Congress has suddenly realized the banks might have a problem with toxic assets. Plus, some feisty debates over Goldman Sachs profits and the health care bill. That and more in this edition of Morning Reading:
First up, former hedge fund manager and author of “How We Got Here,” Andy Kessler, writes in the Wall Street Journal that Congress and the Treasury have done almost nothing right so far:
At the end of the day, only one thing has worked — flooding the market with dollars. By buying U.S. Treasuries and mortgages to increase the monetary base by $1 trillion, Fed Chairman Ben Bernanke didn’t put money directly into the stock market but he didn’t have to. With nowhere else to go, except maybe commodities, inflows into the stock market have been on a tear. Stock and bond funds saw net inflows of close to $150 billion since January. The dollars he cranked out didn’t go into the hard economy, but instead into tradable assets. In other words, Ben Bernanke has been the market…
Again, when it’s clear that you are the market you have to stop buying and begin tackling the hard stuff. By not restructuring banks, by not getting bad loans off bank balance sheets, by not standing up to the massive increases in government debt crowding out private capital, the Fed and Treasury are holding back real economic growth.
Speaking of not getting the bad loans off bank balance sheets, Congressmen Barney Frank and Chris Dodd have concluded that banks are holding some loans at “potentially inflated values.”
Seriously. Re-read that sentence.
Bloomberg appropriately asks, you’re saying this now?
Why, after arguing for banks to have more leeway, is Congress now pushing back? Because many government responses to the financial crisis are more about manipulating prices — and behavior — than truly getting markets back on their feet…
Many banks have marked down these loans only by 3 percent to 4 percent, said Paul Miller, bank analyst at Friedman Billings Ramsey & Co. These loans in many cases would likely fetch about 40 cents on the dollar if sold in today’s market.
The losses are “a big part of the toxic asset issues facing banks,” Miller added.
Yes, I believe some people have been saying that for months.
Many commentators are debating the implications of this week’s profit report from Goldman Sachs. Robert Reich says we should be worried:
Goldman’s resurgence should send shivers down the backs of every hardworking American who has lost a large chunk of retirement savings in this economic debacle, as well as the millions who have lost their jobs. Why? Because Goldman’s high-risk business model hasn’t changed one bit from what it was before the implosion of Wall Street. Goldman is still wagering its capital and fueling giant bets with lots of borrowed money. While its rivals have pared back risks, Goldman has increased them.
Nonsense, writes Times of London Business Editor David Wighton:
The vast bulk of the money it is making comes from straightforward stuff such as making markets in commodities — where margins have shot up because competitors have pulled back — or helping companies to raise money from share issues…
But, say the critics, the fact that Goldman Sachs is too big to fail must inevitably encourage it to take excessive risks. If management screws up, the bank will be bailed out. It is extraordinary how prevalent this idea is among financially sophisticated people. If a bank is bailed out, the depositors will be protected and possibly the debt holders. But not the shareholders or the management. They will be no better off than if the bank was allowed to fail.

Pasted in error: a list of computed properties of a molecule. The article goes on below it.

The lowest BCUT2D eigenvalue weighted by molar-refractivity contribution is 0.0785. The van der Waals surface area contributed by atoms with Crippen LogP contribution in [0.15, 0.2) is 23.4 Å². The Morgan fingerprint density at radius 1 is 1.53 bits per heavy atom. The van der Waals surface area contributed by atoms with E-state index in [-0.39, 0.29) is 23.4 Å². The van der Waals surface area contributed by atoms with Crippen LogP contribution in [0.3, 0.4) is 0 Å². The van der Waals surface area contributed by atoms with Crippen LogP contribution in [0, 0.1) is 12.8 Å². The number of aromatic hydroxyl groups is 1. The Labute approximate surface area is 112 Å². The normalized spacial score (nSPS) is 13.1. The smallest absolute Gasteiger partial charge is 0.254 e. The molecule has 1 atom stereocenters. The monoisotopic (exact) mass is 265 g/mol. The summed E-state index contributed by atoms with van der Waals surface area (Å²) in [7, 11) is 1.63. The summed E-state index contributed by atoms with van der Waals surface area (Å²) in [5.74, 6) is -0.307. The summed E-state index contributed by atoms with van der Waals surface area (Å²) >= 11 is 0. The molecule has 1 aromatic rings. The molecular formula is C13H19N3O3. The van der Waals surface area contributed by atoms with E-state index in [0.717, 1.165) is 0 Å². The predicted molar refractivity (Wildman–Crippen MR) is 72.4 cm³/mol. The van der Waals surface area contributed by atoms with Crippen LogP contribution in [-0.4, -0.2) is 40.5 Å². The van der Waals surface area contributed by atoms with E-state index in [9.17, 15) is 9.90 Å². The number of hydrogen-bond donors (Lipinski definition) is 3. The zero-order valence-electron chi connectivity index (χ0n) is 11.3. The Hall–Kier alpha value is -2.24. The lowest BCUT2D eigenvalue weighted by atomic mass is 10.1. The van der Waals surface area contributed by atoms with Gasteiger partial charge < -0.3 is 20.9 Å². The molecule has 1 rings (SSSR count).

In case you couldn’t have guessed this, NY Times economist Paul Krugman loves the health care bill:
OK, so the CBO score for the 3-committee House health care plan is in: $1 trillion over the next decade for 97 percent coverage of legal residents.
That’s a bargain: the catastrophe of being ill without insurance, the fear of losing insurance, all ended — for much less than the Bush administration’s useless $1.35 trillion first tax cut, quickly followed by another $350 billion.
On the Marketplace Morning Report, we heard the opposite view of the health care bill:
The reaction from business groups has been swift and sharp. A lobbyist for the National Federation of Independent Business says it “costs too much” and “has way too much government involvement.”
The U.S. Chamber of Commerce is zero’ing in on the tax hikes — almost 5.5 percent for someone earning more than a million dollars. The Chamber says higher income taxes will keep small-business owners from growing their companies and hiring new workers.
The New York Times’ David Leonhardt points out what unemployment rates would be if you included part-time workers who’d rather be working full-time and other people who’ve just thrown in the towel on the job search:
Include them — as the Labor Department does when calculating its broadest measure of the job market — and the rate reached 23.5 percent in Oregon this spring, according to a New York Times analysis of state-by-state data. It was 21.5 percent in both Michigan and Rhode Island and 20.3 percent in California. In Tennessee, Nevada and several other states that have relied heavily on manufacturing or housing, the rate was just under 20 percent this spring and may have since surpassed it.
NPR looked at how California’s prison system is a huge part of its financial problems:
The prison population has grown from 25,000 to 175,000 since the early 1990s, not because of an increase in crime, Sullivan says, but because of the “tough-on-crime, three-strikes-and-you’re-out” laws. But the growing population isn’t the only prison-related challenge facing the state.
Unions are another factor. The prisons employ 33,000 people, including the nation’s highest-paid correctional officers. The unions are a powerful political force, backing ballot measures for longer sentencing and punishment, for example.
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